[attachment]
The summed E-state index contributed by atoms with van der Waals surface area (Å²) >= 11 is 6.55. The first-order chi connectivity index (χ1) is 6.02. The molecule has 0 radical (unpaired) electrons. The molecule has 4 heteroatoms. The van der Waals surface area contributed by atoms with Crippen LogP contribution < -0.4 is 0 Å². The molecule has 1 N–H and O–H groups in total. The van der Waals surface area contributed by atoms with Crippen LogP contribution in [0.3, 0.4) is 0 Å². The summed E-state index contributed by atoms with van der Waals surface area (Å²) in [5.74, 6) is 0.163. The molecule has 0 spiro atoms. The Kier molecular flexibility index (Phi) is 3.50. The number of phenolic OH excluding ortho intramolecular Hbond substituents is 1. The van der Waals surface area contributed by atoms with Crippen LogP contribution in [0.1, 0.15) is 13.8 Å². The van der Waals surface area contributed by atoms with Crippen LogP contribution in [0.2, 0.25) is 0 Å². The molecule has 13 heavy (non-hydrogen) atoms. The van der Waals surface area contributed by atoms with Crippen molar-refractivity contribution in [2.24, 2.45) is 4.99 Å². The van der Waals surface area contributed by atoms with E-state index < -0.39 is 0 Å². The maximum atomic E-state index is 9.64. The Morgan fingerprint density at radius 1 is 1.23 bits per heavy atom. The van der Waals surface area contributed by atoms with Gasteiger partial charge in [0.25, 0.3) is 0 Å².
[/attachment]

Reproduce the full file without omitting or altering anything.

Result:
The summed E-state index contributed by atoms with van der Waals surface area (Å²) >= 11 is 6.55. The first-order chi connectivity index (χ1) is 6.02. The molecule has 0 radical (unpaired) electrons. The molecule has 4 heteroatoms. The van der Waals surface area contributed by atoms with Crippen LogP contribution < -0.4 is 0 Å². The molecule has 1 N–H and O–H groups in total. The van der Waals surface area contributed by atoms with Crippen LogP contribution in [0.3, 0.4) is 0 Å². The summed E-state index contributed by atoms with van der Waals surface area (Å²) in [5.74, 6) is 0.163. The molecule has 0 spiro atoms. The Kier molecular flexibility index (Phi) is 3.50. The number of phenolic OH excluding ortho intramolecular Hbond substituents is 1. The van der Waals surface area contributed by atoms with Crippen LogP contribution in [0.1, 0.15) is 13.8 Å². The van der Waals surface area contributed by atoms with Crippen LogP contribution in [0.2, 0.25) is 0 Å². The molecule has 13 heavy (non-hydrogen) atoms. The van der Waals surface area contributed by atoms with Crippen molar-refractivity contribution in [2.24, 2.45) is 4.99 Å². The van der Waals surface area contributed by atoms with E-state index < -0.39 is 0 Å². The maximum atomic E-state index is 9.64. The Morgan fingerprint density at radius 1 is 1.23 bits per heavy atom. The van der Waals surface area contributed by atoms with Gasteiger partial charge in [0.25, 0.3) is 0 Å².